Four alibi witnesses testified on behalf of the defendant. Maria Garcia testified that she went to the Mendiola home on the evening of October 18, 1984. Defendant was at home with Maria Medina, defendant's girlfriend; Guadalupe Rico, defendant's mother; and Victoria Mendiola, defendant's sister. Maria Garcia testified that she and Victoria Mendiola went out for the evening, and when they returned to the defendant's home at approximately 2 o'clock on the morning of October 19, 1984, the defendant, Juan Mendiola, was there watching television. Maria Garcia related that she, Victoria Mendiola and the defendant remained at the house together until Garcia left at 3:15 a.m. Victoria Mendiola's testimony corroborated Maria Garcia's testimony in every particular.
Maria Medina testified that on the night of the shooting she was living with the defendant, who is the father of her children. Medina testified that after Maria Garcia and Victoria Mendiola went out, she remained with defendant and watched television until 10:30 or 11 p.m., when she went to bed. Maria Medina testified that when she awoke, she found the defendant asleep in the living room.
Guadalupe Rico testified that she was at home with defendant, Maria Garcia, Maria Medina, and Victoria Mendiola on the night of the shooting. She testified that when she went to bed at 10:30 or 11 p.m., defendant was there. Rico did not know if defendant was at home the next morning when she awoke.
On appeal, defendant first contends that the identification testimony of Collier failed to establish beyond a reasonable doubt the identity of defendant as the driver of the car. Defendant also maintains that the evidence likewise failed to establish that it was his car that was used in the shooting. It is the function of the trier of fact to determine the credibility of the witnesses. (People v. Akis (1976), 63 Ill. 2d 296, 298.) Moreover, a court of review will not reverse a criminal conviction unless the evidence is so improbable as to raise a reasonable doubt of defendant's guilt. (People v. Green (1982), 104 Ill. App. 3d 278, 284, 432 N.E.2d 937.) Factors which may be considered in evaluating identification testimony include the opportunity of the witness to view the offender at the time of the crime, the witness' degree of attention, the accuracy of the prior description of the offender, the level of certainty demonstrated by the witness at the time of the identification confrontation, and the length of time between the crime and the identification confrontation. (People v. Green (1982), 104 Ill. App. 3d 278, 284, 432 N.E.2d 937.) While the evidence in this case is close, it is sufficient, if believed, for the jury to make a de jure determination of defendant's guilt. A court of review will not substitute its judgment for that of the trier of fact where the evidence is merely conflicting. (People v. Akis (1976), 63 Ill. 2d 296, 298-99.) We decline, therefore, to disturb the jury's verdict on the basis of reasonable doubt.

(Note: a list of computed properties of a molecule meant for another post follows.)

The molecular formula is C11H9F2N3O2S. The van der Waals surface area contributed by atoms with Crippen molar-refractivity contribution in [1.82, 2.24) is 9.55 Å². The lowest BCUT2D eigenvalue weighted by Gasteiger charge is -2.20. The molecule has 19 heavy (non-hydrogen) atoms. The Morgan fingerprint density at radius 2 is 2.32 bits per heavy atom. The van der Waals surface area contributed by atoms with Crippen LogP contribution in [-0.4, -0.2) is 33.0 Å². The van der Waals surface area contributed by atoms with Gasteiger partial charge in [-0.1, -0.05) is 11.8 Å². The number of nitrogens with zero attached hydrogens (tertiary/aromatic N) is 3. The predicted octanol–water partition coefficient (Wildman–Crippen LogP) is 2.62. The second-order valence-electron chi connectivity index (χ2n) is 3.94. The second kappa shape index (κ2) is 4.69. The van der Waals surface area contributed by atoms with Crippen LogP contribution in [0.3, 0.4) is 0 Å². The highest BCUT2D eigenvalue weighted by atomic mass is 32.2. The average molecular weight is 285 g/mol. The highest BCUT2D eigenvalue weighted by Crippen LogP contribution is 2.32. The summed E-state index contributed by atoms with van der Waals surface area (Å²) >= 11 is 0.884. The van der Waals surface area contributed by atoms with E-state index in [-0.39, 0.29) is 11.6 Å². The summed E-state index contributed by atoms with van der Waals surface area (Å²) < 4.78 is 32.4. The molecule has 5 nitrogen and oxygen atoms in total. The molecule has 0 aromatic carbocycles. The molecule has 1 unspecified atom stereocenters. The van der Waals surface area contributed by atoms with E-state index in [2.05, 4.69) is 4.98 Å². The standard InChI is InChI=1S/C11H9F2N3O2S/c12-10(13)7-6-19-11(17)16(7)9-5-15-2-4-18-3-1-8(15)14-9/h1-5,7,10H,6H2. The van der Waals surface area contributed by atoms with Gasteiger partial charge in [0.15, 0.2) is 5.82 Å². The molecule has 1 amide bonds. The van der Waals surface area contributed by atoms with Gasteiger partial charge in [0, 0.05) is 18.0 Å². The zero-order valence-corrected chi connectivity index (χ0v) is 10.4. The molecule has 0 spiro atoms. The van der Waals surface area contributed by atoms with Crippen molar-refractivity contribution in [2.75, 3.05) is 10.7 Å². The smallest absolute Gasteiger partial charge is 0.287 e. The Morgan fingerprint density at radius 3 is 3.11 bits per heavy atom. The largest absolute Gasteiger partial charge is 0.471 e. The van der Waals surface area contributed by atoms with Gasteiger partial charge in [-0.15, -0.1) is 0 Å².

Defendant next contends that there were several evidentiary rulings which extremely prejudiced defendant and that the jury's verdict of guilty should therefore be reversed. Specifically, defendant cites as error the introduction of inadmissible, prejudicial hearsay statements made by defendant's brother Jesus to the police. These statements, defendant contends, tended to exculpate Jesus Mendiola, while inculpating defendant in the commission of the shooting.
The prosecutor cross-examined defendant's sister, Victoria Mendiola, who testified that defendant was at home at the time of the shooting. Jesus Mendiola, defendant's brother, was not mentioned by any of the witnesses as having been at the Mendiola home at that time. However, the prosecutor cross-examined Victoria Mendiola about what ...